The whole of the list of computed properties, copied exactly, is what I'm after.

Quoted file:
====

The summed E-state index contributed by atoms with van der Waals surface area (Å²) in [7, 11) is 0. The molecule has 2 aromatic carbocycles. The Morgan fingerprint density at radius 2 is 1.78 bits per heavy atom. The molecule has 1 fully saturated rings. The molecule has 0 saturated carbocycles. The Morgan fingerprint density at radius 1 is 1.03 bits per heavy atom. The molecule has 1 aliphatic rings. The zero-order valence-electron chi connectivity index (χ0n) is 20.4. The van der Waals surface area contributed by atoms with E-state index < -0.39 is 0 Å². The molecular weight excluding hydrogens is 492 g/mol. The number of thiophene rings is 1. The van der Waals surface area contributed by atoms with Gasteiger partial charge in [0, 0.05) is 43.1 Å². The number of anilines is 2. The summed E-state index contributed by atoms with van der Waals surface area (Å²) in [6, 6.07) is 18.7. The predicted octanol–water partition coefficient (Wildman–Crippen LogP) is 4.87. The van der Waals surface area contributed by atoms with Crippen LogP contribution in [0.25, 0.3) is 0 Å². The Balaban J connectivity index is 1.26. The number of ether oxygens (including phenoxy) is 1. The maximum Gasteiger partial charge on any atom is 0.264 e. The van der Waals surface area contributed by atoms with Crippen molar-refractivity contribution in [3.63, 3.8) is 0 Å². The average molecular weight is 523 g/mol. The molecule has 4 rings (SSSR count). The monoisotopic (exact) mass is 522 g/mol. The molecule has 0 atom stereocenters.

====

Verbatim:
The summed E-state index contributed by atoms with van der Waals surface area (Å²) in [7, 11) is 0. The molecule has 2 aromatic carbocycles. The Morgan fingerprint density at radius 2 is 1.78 bits per heavy atom. The molecule has 1 fully saturated rings. The molecule has 0 saturated carbocycles. The Morgan fingerprint density at radius 1 is 1.03 bits per heavy atom. The molecule has 1 aliphatic rings. The zero-order valence-electron chi connectivity index (χ0n) is 20.4. The van der Waals surface area contributed by atoms with E-state index < -0.39 is 0 Å². The molecular weight excluding hydrogens is 492 g/mol. The number of thiophene rings is 1. The van der Waals surface area contributed by atoms with Gasteiger partial charge in [0, 0.05) is 43.1 Å². The number of anilines is 2. The summed E-state index contributed by atoms with van der Waals surface area (Å²) in [6, 6.07) is 18.7. The predicted octanol–water partition coefficient (Wildman–Crippen LogP) is 4.87. The van der Waals surface area contributed by atoms with Crippen LogP contribution in [0.25, 0.3) is 0 Å². The Balaban J connectivity index is 1.26. The number of ether oxygens (including phenoxy) is 1. The maximum Gasteiger partial charge on any atom is 0.264 e. The van der Waals surface area contributed by atoms with Crippen molar-refractivity contribution in [3.63, 3.8) is 0 Å². The average molecular weight is 523 g/mol. The molecule has 4 rings (SSSR count). The monoisotopic (exact) mass is 522 g/mol. The molecule has 0 atom stereocenters.